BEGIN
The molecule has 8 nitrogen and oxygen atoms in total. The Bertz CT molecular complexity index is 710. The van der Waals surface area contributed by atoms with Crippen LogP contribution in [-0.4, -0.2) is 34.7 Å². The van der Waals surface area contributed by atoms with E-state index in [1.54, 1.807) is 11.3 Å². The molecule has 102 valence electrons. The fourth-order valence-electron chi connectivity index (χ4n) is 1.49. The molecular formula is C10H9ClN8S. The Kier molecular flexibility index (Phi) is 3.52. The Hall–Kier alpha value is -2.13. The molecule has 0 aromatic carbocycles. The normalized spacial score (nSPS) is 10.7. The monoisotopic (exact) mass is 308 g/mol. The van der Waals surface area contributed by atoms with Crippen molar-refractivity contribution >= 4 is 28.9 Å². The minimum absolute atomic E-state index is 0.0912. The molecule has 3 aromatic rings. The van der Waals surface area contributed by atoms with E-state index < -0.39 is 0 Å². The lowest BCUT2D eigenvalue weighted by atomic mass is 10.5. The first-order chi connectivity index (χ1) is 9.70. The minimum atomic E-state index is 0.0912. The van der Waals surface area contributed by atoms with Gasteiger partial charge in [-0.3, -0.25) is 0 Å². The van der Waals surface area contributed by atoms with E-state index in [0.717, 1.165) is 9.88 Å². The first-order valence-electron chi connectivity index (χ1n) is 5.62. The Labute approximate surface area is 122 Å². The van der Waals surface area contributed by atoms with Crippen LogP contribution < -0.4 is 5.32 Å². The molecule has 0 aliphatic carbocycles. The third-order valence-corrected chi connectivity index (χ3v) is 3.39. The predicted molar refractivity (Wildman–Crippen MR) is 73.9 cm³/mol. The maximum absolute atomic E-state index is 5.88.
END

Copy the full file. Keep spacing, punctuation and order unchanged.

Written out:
The molecule has 8 nitrogen and oxygen atoms in total. The Bertz CT molecular complexity index is 710. The van der Waals surface area contributed by atoms with Crippen LogP contribution in [-0.4, -0.2) is 34.7 Å². The van der Waals surface area contributed by atoms with E-state index in [1.54, 1.807) is 11.3 Å². The molecule has 102 valence electrons. The fourth-order valence-electron chi connectivity index (χ4n) is 1.49. The molecular formula is C10H9ClN8S. The Kier molecular flexibility index (Phi) is 3.52. The Hall–Kier alpha value is -2.13. The molecule has 0 aromatic carbocycles. The normalized spacial score (nSPS) is 10.7. The monoisotopic (exact) mass is 308 g/mol. The van der Waals surface area contributed by atoms with Crippen molar-refractivity contribution >= 4 is 28.9 Å². The minimum absolute atomic E-state index is 0.0912. The molecule has 3 aromatic rings. The van der Waals surface area contributed by atoms with E-state index < -0.39 is 0 Å². The lowest BCUT2D eigenvalue weighted by atomic mass is 10.5. The first-order chi connectivity index (χ1) is 9.70. The minimum atomic E-state index is 0.0912. The van der Waals surface area contributed by atoms with Gasteiger partial charge in [-0.3, -0.25) is 0 Å². The van der Waals surface area contributed by atoms with E-state index in [0.717, 1.165) is 9.88 Å². The first-order valence-electron chi connectivity index (χ1n) is 5.62. The Labute approximate surface area is 122 Å². The van der Waals surface area contributed by atoms with Crippen LogP contribution < -0.4 is 5.32 Å². The molecule has 0 aliphatic carbocycles. The third-order valence-corrected chi connectivity index (χ3v) is 3.39. The predicted molar refractivity (Wildman–Crippen MR) is 73.9 cm³/mol. The maximum absolute atomic E-state index is 5.88.